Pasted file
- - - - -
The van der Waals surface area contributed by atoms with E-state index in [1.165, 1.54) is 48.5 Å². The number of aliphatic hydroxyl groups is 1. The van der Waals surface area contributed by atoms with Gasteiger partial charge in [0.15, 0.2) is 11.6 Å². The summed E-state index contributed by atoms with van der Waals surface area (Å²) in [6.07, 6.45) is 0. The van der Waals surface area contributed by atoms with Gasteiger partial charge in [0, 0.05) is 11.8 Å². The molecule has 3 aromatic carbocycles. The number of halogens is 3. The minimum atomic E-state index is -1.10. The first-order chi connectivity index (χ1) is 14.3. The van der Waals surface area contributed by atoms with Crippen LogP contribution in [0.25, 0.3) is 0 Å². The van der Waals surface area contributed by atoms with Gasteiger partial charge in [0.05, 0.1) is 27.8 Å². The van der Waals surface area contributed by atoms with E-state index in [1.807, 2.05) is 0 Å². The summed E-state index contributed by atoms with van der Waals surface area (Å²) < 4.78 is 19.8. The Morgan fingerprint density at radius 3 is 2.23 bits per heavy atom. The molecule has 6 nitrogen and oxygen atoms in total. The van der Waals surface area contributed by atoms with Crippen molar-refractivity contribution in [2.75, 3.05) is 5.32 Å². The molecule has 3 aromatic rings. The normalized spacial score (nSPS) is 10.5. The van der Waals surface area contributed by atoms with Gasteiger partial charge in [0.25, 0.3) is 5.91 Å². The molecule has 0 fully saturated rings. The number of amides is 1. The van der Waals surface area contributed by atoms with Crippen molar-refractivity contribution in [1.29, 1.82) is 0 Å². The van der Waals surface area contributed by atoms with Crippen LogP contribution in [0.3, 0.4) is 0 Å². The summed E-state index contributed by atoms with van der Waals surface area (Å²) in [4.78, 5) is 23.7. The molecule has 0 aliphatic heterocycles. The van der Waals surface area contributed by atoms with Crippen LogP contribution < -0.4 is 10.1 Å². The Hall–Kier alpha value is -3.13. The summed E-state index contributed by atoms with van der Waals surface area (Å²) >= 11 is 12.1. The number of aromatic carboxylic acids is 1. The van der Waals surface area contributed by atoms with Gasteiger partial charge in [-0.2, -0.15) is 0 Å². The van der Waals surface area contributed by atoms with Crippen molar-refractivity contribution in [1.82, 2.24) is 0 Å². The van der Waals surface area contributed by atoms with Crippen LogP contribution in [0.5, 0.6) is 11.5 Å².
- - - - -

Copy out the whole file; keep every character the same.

The van der Waals surface area contributed by atoms with E-state index in [1.165, 1.54) is 48.5 Å². The number of aliphatic hydroxyl groups is 1. The van der Waals surface area contributed by atoms with Gasteiger partial charge in [0.15, 0.2) is 11.6 Å². The summed E-state index contributed by atoms with van der Waals surface area (Å²) in [6.07, 6.45) is 0. The van der Waals surface area contributed by atoms with Gasteiger partial charge in [0, 0.05) is 11.8 Å². The molecule has 3 aromatic carbocycles. The number of halogens is 3. The minimum atomic E-state index is -1.10. The first-order chi connectivity index (χ1) is 14.3. The van der Waals surface area contributed by atoms with Crippen LogP contribution in [0.25, 0.3) is 0 Å². The van der Waals surface area contributed by atoms with Gasteiger partial charge in [0.05, 0.1) is 27.8 Å². The van der Waals surface area contributed by atoms with E-state index in [1.807, 2.05) is 0 Å². The summed E-state index contributed by atoms with van der Waals surface area (Å²) < 4.78 is 19.8. The Morgan fingerprint density at radius 3 is 2.23 bits per heavy atom. The molecule has 6 nitrogen and oxygen atoms in total. The van der Waals surface area contributed by atoms with Crippen molar-refractivity contribution in [2.75, 3.05) is 5.32 Å². The molecule has 3 aromatic rings. The normalized spacial score (nSPS) is 10.5. The van der Waals surface area contributed by atoms with Gasteiger partial charge in [0.25, 0.3) is 5.91 Å². The molecule has 0 fully saturated rings. The number of amides is 1. The van der Waals surface area contributed by atoms with Crippen molar-refractivity contribution in [1.29, 1.82) is 0 Å². The van der Waals surface area contributed by atoms with Crippen LogP contribution in [0.3, 0.4) is 0 Å². The summed E-state index contributed by atoms with van der Waals surface area (Å²) in [4.78, 5) is 23.7. The molecule has 0 aliphatic heterocycles. The van der Waals surface area contributed by atoms with Crippen LogP contribution < -0.4 is 10.1 Å². The Hall–Kier alpha value is -3.13. The summed E-state index contributed by atoms with van der Waals surface area (Å²) >= 11 is 12.1. The number of aromatic carboxylic acids is 1. The van der Waals surface area contributed by atoms with Gasteiger partial charge in [-0.2, -0.15) is 0 Å². The van der Waals surface area contributed by atoms with Crippen molar-refractivity contribution in [1.82, 2.24) is 0 Å². The van der Waals surface area contributed by atoms with Crippen LogP contribution in [0.5, 0.6) is 11.5 Å².